And It Will Be a Beautiful Life

A chat with Billings author Craig Lancaster

 Editor’s Note: There are many interesting authors who call the Magic City home. That’s why YVW will be chatting with some of them throughout 2021, telling you about their latest work and what you might want to pick up to read when you have a little downtime.

Craig Lancaster likes to keep busy. For the Billings novelist’s many fans, that’s good news.

Lancaster is a full-time editor at The Athletic, a website that covers sports in North America and the United Kingdom. He is also a freelance editor, the design editor for Montana Quarterly magazine, and a part-time “pig tracker” who monitors the passage of electronic devices, known as pigs, through pipelines.

 In the midst of all that, and after moving back to Montana from Maine during the pandemic last year, Lancaster finished his ninth novel. “And It Will Be a Beautiful Life” is being published by The Story Plant and is set for release on June 2. 

Having grown up in Wyoming and Texas and then worked as a newspaper journalist in eight states, the 51-year-old Lancaster is not ready to say he’s back in Montana for good.

 “I’d better not make any broad declarations, because I’m almost always wrong, but Montana is home,” he says. “It is the most home I’ve ever been, including the place I grew up.”

Lancaster was still working as the chief copy editor for the Billings Gazette when his first novel, “600 Hours of Edward,” was published in 2009. It was a promising start. The book attracted an international following and was translated into German and French. He published two more novels and a book of short stories before quitting the Gazette in 2013 to take up writing full time.

He published four more novels in the next four years and then collaborated with his wife, Elisa Lorello, also a novelist, on a romantic comedy novel, “You, Me & Mr. Blue Sky.” He’s not sure there will be another collaboration, but writing that book was pure pleasure, he says.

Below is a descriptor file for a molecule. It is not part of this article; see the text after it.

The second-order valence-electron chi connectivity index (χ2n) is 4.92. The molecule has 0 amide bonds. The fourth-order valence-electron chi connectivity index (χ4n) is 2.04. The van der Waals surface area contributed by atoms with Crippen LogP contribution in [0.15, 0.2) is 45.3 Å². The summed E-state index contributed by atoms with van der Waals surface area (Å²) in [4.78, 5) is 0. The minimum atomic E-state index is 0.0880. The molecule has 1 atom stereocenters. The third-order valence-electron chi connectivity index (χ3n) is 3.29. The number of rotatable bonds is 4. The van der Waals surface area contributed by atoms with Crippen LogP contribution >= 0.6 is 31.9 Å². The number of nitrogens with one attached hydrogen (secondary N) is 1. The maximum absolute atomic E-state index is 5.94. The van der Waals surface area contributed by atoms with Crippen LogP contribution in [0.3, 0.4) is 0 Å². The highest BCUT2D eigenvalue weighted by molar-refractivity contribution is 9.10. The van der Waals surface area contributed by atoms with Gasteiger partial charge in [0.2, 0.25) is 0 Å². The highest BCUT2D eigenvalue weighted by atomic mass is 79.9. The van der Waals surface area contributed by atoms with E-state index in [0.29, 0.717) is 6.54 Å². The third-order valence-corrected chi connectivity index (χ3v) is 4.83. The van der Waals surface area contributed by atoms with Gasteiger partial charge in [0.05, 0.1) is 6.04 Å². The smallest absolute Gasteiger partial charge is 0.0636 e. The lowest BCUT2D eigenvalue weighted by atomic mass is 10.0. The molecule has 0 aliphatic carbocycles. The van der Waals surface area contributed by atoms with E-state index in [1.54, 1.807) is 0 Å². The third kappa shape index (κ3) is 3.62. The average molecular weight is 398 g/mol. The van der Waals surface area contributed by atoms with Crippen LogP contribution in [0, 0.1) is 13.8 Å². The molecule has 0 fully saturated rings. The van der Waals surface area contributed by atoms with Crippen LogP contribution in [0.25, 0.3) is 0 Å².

“It was fun for me,” Lancaster says. “It was fun to see the way my wife worked. It was fun to play off of her in sort of a jazz way — like, you know, ‘OK, you’re laying down a piano; I see where I can come in the with the bass.’”

The new book makes use of the latest twist in Lancaster’s career by featuring a middle-aged Billings resident, Max Wendt, whose orderly, predictable job as a pig tracker is decidedly at variance with his messy, rapidly unraveling personal life. Besides trying to figure out his own place in a confusing world, Max is navigating his way through complicated relationships with his wife, his adult daughter, his co-workers and a thought-provoking older gentleman he meets on his travels.

The book is also suffused with humor—much of it stemming from the main character’s relentless sarcasm—despite its focus on some serious subjects. Lancaster is certainly happy with it.

“This one’s my favorite so far, from the standpoint of a fully realized character and hitting the notes I wanted to hit,” he says.

Lancaster and his wife, a native of Long Island, moved from Billings to Maine in the spring of 2018 as a means of being closer to Elisa’s family, but still living in a rural setting. People in Maine were friendly enough, Lancaster says, but he and Elisa came to believe that even if they spent the rest of their lives there, they would always be, as Mainers would put it, the people “who came from away.”

And so, shortly after the global pandemic was declared, they closed on the sale of their house in Maine and arrived back in Billings on April 4, 2020. Lancaster had been working on “And It Will Be a Beautiful Life” while in Maine, but it had stalled out after about 40,000 words.

As soon as he got back to Montana, he pulled the manuscript out, read through it, felt a surge of inspiration, and went back to work.

“I pounded out the last 60,000 words on that in a month and a half,” he says. The inspiration continues: he’s got two more novels in the works, one of them nearly complete.

 “There’s something about being here that stokes that, and I don’t know what it is,” he says.

Lancaster took a job as a pig tracker before going to work for The Athletic, and he says he did so only because he was bored and needed something to do besides write books. He soon realized that the dynamics of the job would be a good background for a novel, and that he, as a writer, was well-suited to the work.

“Man,” he says, “pig tracking is the greatest job ever if you just like sitting around inside your own head.”

CRAIG’S LATEST BOOK, “And It Will Be a Beautiful Life” will be released in early June. You can learn more or pre-order the book by visiting


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